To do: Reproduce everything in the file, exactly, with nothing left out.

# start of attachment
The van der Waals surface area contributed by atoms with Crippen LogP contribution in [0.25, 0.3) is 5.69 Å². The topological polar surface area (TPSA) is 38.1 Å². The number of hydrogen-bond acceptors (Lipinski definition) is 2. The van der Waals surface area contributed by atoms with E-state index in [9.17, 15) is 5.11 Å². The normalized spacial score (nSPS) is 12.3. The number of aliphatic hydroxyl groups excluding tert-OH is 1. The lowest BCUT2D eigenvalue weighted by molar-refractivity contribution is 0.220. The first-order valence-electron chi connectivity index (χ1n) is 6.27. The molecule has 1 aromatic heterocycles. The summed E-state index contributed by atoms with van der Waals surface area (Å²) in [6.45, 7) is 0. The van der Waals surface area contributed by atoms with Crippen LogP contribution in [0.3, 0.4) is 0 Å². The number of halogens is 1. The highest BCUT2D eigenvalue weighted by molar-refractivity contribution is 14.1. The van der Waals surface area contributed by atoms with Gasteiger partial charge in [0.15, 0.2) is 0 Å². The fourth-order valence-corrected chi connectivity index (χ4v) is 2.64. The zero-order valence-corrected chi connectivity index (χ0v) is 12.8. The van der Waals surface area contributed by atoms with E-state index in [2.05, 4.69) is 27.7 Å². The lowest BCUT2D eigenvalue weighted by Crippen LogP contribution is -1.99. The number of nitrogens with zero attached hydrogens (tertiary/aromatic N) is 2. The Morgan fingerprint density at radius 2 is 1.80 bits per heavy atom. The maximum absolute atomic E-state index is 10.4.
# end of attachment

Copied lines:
The van der Waals surface area contributed by atoms with Crippen LogP contribution in [0.25, 0.3) is 5.69 Å². The topological polar surface area (TPSA) is 38.1 Å². The number of hydrogen-bond acceptors (Lipinski definition) is 2. The van der Waals surface area contributed by atoms with E-state index in [9.17, 15) is 5.11 Å². The normalized spacial score (nSPS) is 12.3. The number of aliphatic hydroxyl groups excluding tert-OH is 1. The lowest BCUT2D eigenvalue weighted by molar-refractivity contribution is 0.220. The first-order valence-electron chi connectivity index (χ1n) is 6.27. The molecule has 1 aromatic heterocycles. The summed E-state index contributed by atoms with van der Waals surface area (Å²) in [6.45, 7) is 0. The van der Waals surface area contributed by atoms with Crippen LogP contribution in [0.3, 0.4) is 0 Å². The number of halogens is 1. The highest BCUT2D eigenvalue weighted by molar-refractivity contribution is 14.1. The van der Waals surface area contributed by atoms with Gasteiger partial charge in [0.15, 0.2) is 0 Å². The fourth-order valence-corrected chi connectivity index (χ4v) is 2.64. The zero-order valence-corrected chi connectivity index (χ0v) is 12.8. The van der Waals surface area contributed by atoms with E-state index in [2.05, 4.69) is 27.7 Å². The lowest BCUT2D eigenvalue weighted by Crippen LogP contribution is -1.99. The number of nitrogens with zero attached hydrogens (tertiary/aromatic N) is 2. The Morgan fingerprint density at radius 2 is 1.80 bits per heavy atom. The maximum absolute atomic E-state index is 10.4.